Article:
By Dale King
Anyone who thinks Neil Simon’s vast body of theatrical writing just doesn’t cut it anymore or doesn’t pack the same oomph it once did must see Plaza Suite — the final production of the season at the Delray Beach Playhouse. It will most definitely change their minds.
DBP has chosen one of Simon’s most enduring, albeit a shade dated, comic presentations to wrap up its 75th go-round.
It turns out the show is attracting lots of Simon fans. The four performances on opening weekend played to virtually packed houses —and at least one show was sold out. In fact, when I called the Playhouse a week before Plaza Suite debuted to get tickets, I was told there were just three left for the performance I requested.
So, I seized one of the last ducats and caught the show — a three-vignette performance Simon penned in the 1960s. It turned out to be a laugh riot that seemed to fully please the gallery.
The play is performed in its original three-act format. Each segment involves different characters, but the same actors, and all are set in Suite 719 of New York City’s Plaza Hotel. The play originally had four acts, one of which was cut during pre-production. Simon later expanded it for the 1970 feature film The Out-of-Towners.
To pump some real verve and comic pizzazz into this old saw, veteran director Randolph DelLago located two truly versatile, talented, tried-and-true performers — Michael Coppola and Helen Buttery — whose stage reputations precede them. He added their capabilities to the delightful dialogue and comic situations that Simon created decades ago and ended up crafting a show that delivers a worthy afternoon or evening of fun and entertainment.
The show has been around a long time. The original Boadway production opened at the Plymouth Theater on Feb. 14, 1968, and played 1,097 times, garnering three Tony nominations and winning best direction of a play for Mike Nichols.
In his three-part performance, Simon has truly saved the best for last. The most laugher-riddled segment — one festooned with loud arguing, yelling and loads of physical comedy — is “Visitor from Forest Hill.” Married couple Roy and Norma Hubley are about to celebrate their daughter’s wedding. But Mimsey (Sara Hope Tripp), in a rush of nervousness, has locked herself in the suite’s bathroom and refuses to leave. Her parents make frantic but futile attempts to get her out. Coppola steams with frustration. He butts the door and threatens to hit it with a chair. Buttery is tamer, but still upset.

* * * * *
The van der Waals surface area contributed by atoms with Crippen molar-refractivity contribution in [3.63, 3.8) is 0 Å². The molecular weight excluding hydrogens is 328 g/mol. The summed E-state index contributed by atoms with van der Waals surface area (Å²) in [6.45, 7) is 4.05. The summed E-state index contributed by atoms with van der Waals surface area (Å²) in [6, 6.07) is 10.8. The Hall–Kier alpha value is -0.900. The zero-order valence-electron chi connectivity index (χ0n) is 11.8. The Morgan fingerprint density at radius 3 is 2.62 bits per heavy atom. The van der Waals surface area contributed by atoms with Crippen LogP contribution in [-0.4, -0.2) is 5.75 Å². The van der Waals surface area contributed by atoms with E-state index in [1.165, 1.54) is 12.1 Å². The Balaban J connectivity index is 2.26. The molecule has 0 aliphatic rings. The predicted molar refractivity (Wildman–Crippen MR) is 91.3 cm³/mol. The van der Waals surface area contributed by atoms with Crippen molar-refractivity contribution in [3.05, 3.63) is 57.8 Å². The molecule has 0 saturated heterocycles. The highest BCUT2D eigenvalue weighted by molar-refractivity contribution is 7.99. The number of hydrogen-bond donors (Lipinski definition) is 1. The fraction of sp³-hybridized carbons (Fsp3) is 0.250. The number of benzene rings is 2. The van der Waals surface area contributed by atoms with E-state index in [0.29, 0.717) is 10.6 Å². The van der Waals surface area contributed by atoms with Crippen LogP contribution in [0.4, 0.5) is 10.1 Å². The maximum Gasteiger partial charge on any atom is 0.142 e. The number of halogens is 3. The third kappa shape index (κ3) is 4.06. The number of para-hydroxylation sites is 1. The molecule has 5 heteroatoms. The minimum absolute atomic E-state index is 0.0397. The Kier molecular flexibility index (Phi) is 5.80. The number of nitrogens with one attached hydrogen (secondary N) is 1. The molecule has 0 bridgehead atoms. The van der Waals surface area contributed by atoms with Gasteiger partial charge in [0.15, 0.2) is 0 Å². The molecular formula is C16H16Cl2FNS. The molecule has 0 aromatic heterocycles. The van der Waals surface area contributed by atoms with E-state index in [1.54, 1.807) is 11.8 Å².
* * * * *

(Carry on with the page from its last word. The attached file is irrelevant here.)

Simon turns what could be a mundane indulgence into a three-alarm disaster. When Mimsey says she’s having second thoughts about marriage, Dad screams: “There’s no time for second thoughts. I spent $8,000 on the first thought.”
She finally exits — and the reason she does is a hoot.
Act I is seriocomic. Not-so-blissfully wedded couple Sam and Karen Nash are revisiting their honeymoon suite. She hopes it will rekindle their sagging marriage, but the relationship is clearly DOA. They disagree on practically everything including on how many years they’ve been married, the wife’s age or whether they stayed in Suite 719 or 819 during their honeymoon.
Clearly, Sam is more interested in his work, his well-toned body, his files and his business associates. When his secretary arrives with some “important business,” it’s clear their marriage is going nowhere.
The second act, “Visitor from Hollywood,” is a predictable, flat and not terribly funny seduction scene. Suburban housewife Muriel Tate visits her old beau, Jesse Kiplinger, now a Hollywood producer with a reputation as a smooth-talking ladies’ man. She vows to visit for just five minutes, but as she gets drunker, she stays longer. The outcome is blatantly obvious.
The incessant laughter from the audience during Plaza Suite can be attributed to the two fine lead actors. Major plaudits go to Coppola, who has performed in some 300 stage shows in his career. Recently, he was lead actor in Fun Home at Lake Worth Playhouse and played five separate roles in Marry. Murder. What? at the Willow Theater.
Buttery is also responsible for gaggles of humor. Her approach is kinder and gentler, but she can still get riled and infuriated when the situation demands. She has been an actress, techie and director at many South Florida venues and was one of the Calendar Girls in the shows at DBP.
Rounding out the cast are Tripp, who portrays Mimsey and Miss McCormack, and Hunter Isbell as the bellhop and Borden Eisler.
Of course, the play can’t happen without a set, and Plaza Hotel Room 719 is a finely crafted suite – a bit on the antique side with a fancy fireplace, dark wood furniture and diaphanous curtains covering windows that look out onto Central Park. Scenic Designer Cindi Taylor gets the credit for it.
Plaza Suite is playing through April 2 at the Delray Beach Playhouse, 950 NW 9th St. in Delray Beach. Tickets and can be purchased online at delraybeachplayhouse.com, or by phone at 561-272-1281.